The present invention relates to a lug cart and support table assembly for use with food processing equipment and, more particularly, a support table assembly for supporting one or more breading machines and a lug cart assembly adapted for releasably docking to a selected one of a front side and a rear side of the support table assembly.
When the lug cart assembly is docked or locked to the front side of the support table assembly, the lug cart assembly is positioned to receive finished breaded products from a product discharge of first end or ends of the one or more breading machines. When the lug cart assembly is docked or locked to the rear or back side of the support table assembly, the lug cart assembly is positioned to receive used breading discharge from a breading reservoir of the one or more breading machines during a cleaning operation. The discharge from the breading reservoir is from a back end of the breading machine opposite the product discharge end. Convenient docking and undocking of the lug cart assembly from either the front or rear sides of the support table assembly is advantageously provided by a latching system of the lug cart assembly.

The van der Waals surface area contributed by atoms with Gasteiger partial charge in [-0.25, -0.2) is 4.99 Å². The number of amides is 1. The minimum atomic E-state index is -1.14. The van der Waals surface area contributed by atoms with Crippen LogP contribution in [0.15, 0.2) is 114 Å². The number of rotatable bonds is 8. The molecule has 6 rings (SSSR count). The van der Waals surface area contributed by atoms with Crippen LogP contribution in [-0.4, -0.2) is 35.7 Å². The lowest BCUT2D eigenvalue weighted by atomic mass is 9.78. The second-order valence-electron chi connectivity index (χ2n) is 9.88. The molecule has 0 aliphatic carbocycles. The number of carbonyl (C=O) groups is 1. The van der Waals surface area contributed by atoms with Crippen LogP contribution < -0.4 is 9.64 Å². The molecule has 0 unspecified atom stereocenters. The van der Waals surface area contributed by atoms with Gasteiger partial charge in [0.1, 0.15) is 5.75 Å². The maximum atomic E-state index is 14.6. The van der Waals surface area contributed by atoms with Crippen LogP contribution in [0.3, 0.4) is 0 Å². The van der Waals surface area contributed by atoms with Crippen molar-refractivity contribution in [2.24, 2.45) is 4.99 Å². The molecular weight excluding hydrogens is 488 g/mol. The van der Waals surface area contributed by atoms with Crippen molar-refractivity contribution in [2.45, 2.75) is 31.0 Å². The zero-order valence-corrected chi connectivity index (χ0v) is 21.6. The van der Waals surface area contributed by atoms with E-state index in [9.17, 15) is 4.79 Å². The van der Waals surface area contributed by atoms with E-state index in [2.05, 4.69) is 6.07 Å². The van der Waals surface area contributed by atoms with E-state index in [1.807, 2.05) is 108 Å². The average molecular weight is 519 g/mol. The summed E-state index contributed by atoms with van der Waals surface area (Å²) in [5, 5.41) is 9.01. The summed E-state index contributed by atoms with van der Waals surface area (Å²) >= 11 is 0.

Lug Cart Assembly
Referring now to the Figures, and in particular to
Support Table Assembly
The support table 12 comprises a support or mounting surface 16 for supporting the breading machines 100 a, 100 b, along with a plurality of flanges 18 for securing sheet pans (not shown) to the mounting surface 16.
Extending downward from the underside of the support table 12, and more specifically, mounting surface 16 are pair of first legs 20 and second pair of legs 22. In the illustrated embodiment of
In an alternative embodiment, the support table assembly 12 is stationary such that the legs 20, 22 extend to the ground without casters 24. The support table assembly 12 in the illustrated embodiment of
The lug cart assembly 14 includes an operating surface 28 that in the illustrated embodiment of
Extending downward from the underside of lug cart assembly 14, and more specifically, the operating surface 28 are pair of first legs 36 and pair of second legs 38. In the illustrated embodiment of
Latching Arm Assembly
The latching assemblies 46 each include an arcuate pivoting arm 50 rotatably connected and horizontally extending from a support body 52. The support body 52 includes a pivot opening 54 and a pivot pin 56 which extends into a pivot aperture 60 located in the arcuate pivoting arm 50 about which the arm rotates to latched or secured positions illustrated in
In the illustrated embodiment of
In the illustrated embodiment of